Pinilla-Roncancio, M. and Alkire, S. (2017). ‘How poor are people with disabilities around the globe? A multidimensional perspective.’ OPHI Research in Progress 48a, University of Oxford.

National Roundtable & Dashboard for Poverty Reduction in Colombia

Brief45_thumbOPHI Briefing 45

Colombia launched its official multidimensional poverty measure in 2011 – the Colombian Multidimensional Poverty Index (C-MPI).[1]  The index was first used to establish specific policy goals for multidimensional poverty reduction (headcount ratio) as well as sector-specific targets within the National Development Plan – a mandatory and binding strategy that all incoming administrations must have approved by Congress at the beginning of their mandate.

Authors: Diego Zavaleta,  Roberto Angulo

Year: 2017

CONEVAL: institution-building for multidimensional poverty measurement in Mexico

OPHI briefing 44 OPHI briefing 44

In the early 2000s, Mexico launched a process of institution-building for its social development policy and the formulation of an official poverty measure, which led to the creation of the National Council for the Evaluation of Social Development Policy (CONEVAL) and the establishment of the first official multidimensional poverty measure in the world. Today, CONEVAL generates official multidimensional poverty estimates with representative data every two years at the state level and every five at the municipal level.

Authors: Diego Zavaleta, Carolina Moreno

Year: 2017

Human Development, Inequality, and Poverty: Empirical Findings

This paper is devoted to the discussion of empirical findings related to research on the measurement of human development, inequality, and poverty. It is divided into three main sections. In the first of these three sections, we discuss some practical concerns raised about the Human Development Index and how these concerns have been empirically addressed. In the second of these sections, we discuss various empirical studies and findings relating to the level of human development and the level of inequality in human development. Finally, we discuss the empirical research and findings relating to multidimensional poverty.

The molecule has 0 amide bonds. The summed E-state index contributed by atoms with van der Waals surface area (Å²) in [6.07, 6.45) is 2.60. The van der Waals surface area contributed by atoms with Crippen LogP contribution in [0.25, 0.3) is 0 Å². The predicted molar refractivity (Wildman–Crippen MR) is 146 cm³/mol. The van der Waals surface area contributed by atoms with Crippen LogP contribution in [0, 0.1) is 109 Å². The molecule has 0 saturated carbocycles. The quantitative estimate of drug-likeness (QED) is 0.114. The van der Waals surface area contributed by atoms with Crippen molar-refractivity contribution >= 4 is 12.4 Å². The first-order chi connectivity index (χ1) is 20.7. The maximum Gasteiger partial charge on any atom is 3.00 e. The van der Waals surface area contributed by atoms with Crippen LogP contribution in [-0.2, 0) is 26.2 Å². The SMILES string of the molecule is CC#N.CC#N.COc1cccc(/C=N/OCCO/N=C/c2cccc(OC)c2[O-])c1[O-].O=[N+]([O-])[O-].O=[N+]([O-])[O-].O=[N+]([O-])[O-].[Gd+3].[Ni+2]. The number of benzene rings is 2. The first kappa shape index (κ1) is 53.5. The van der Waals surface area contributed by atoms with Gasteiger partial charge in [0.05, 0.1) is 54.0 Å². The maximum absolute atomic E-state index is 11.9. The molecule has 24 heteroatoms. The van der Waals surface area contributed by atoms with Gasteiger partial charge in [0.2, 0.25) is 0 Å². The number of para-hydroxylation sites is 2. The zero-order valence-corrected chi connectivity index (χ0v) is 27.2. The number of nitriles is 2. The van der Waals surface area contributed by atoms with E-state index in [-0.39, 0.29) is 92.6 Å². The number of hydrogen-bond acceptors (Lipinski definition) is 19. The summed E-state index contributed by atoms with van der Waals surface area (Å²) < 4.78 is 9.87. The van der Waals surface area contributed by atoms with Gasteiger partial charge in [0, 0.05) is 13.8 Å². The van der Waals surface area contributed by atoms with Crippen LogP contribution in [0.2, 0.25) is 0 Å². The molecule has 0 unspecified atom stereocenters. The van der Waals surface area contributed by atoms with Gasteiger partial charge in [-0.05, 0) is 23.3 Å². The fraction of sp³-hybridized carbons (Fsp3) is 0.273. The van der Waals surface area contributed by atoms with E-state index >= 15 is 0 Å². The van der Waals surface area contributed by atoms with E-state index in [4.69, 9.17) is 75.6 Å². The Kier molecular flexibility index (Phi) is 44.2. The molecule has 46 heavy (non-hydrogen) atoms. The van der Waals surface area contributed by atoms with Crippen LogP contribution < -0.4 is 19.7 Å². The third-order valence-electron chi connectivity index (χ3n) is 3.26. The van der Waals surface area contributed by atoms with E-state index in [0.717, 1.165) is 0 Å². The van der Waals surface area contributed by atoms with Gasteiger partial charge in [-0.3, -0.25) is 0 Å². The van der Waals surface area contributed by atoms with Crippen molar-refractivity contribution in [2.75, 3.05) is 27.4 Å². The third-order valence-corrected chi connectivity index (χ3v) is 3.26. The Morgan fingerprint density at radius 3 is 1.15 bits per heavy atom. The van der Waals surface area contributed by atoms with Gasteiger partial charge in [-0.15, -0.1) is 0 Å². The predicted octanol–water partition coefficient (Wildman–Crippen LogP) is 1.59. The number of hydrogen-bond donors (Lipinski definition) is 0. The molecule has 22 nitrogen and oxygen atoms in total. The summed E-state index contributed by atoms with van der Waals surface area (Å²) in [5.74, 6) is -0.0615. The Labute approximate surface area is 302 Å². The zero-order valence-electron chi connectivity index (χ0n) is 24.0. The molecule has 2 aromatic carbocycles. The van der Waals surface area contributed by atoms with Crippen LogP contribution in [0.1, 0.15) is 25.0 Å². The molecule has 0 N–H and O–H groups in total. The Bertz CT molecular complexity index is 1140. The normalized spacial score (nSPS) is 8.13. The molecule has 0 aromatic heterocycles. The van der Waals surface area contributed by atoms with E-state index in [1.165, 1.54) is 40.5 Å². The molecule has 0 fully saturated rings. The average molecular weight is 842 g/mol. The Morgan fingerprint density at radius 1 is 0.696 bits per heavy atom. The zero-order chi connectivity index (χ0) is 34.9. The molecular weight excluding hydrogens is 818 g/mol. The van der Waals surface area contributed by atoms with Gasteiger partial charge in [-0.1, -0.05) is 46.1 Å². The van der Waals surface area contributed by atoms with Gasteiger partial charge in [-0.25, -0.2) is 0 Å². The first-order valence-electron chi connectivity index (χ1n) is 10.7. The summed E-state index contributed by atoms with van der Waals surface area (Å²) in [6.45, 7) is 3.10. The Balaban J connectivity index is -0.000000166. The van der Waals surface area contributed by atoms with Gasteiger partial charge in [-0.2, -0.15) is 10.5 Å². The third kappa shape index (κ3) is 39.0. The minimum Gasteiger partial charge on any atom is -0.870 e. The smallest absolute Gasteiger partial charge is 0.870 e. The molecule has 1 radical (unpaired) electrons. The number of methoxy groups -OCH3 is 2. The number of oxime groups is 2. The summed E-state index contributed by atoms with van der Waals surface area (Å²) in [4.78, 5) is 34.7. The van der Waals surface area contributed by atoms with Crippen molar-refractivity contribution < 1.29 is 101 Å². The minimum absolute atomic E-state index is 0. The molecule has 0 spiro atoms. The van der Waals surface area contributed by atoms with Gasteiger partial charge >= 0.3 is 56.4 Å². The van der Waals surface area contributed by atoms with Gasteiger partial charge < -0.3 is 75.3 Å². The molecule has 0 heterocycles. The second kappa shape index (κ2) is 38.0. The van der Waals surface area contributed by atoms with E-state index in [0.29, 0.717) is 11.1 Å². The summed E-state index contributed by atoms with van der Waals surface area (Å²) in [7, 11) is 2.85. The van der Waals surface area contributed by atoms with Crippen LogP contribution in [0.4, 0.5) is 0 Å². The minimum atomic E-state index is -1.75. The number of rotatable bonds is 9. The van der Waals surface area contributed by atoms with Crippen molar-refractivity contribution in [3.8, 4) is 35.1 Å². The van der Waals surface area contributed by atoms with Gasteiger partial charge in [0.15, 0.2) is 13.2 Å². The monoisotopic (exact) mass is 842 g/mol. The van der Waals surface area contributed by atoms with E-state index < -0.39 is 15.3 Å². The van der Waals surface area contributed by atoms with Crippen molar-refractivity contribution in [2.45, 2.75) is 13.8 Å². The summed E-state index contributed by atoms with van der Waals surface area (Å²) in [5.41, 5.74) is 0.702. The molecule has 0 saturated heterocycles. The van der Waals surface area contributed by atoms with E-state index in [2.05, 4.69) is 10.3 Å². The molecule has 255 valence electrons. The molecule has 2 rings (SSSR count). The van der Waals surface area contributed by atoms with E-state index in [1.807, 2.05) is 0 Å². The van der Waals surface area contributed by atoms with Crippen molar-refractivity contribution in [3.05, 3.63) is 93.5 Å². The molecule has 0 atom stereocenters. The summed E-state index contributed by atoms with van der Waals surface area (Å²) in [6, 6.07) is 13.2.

Citation: Seth, S. and Villar, A. (2017). ‘Human development, inequality, and poverty: Empirical findings’. OPHI Working Paper 111, University of Oxford.

Measuring Human Development and Human Deprivations

This paper is devoted to the discussion of the measurement of human development and poverty, especially in United Nations Development Program’s global Human Development Reports. We first outline the methodological evolution of different indices over the last two decades, focusing on the well-known Human Development Index (HDI) and the poverty indices. We then critically evaluate these measures and discuss possible improvements that could be made.

Citation: Seth, S. and Villar, A. (2017). ‘Measuring human development and human deprivations’. OPHI Working Paper 110, University of Oxford.

Exploring Multidimensional Poverty in China: 2010 to 2014

Most poverty research has explored monetary poverty. This paper presents and analyses the Global Multidimensional Poverty Index (MPI) estimations for China. Using China Family Panel Studies (CFPS), we find China’s global MPI is 0.035 in 2010, and decreases significantly to 0.017 in 2014. The dimensional composition of MPI suggests that nutrition, education, safe drinking water and cooking fuel contribute most to overall non-monetary poverty in China. Such analysis is also applied to sub-groups including geographic areas (rural/urban, east/central/west, provinces), as well as social characteristics such as gender of the household heads, age, education level, marital status, household size, migration status, ethnicity, and religion. We find the level and composition of poverty differs significantly across certain subgroups. We also find high levels of mismatch between monetary and multidimensional poverty at the household level, which highlights the importance of using both complementary measures to track progress in eradicating poverty.

Citation: Alkire, S. and Shen, Y. (2017). “Exploring Multidimensional Poverty in China: 2010 to 2014.” OPHI Research in Progress 47a, University of Oxford.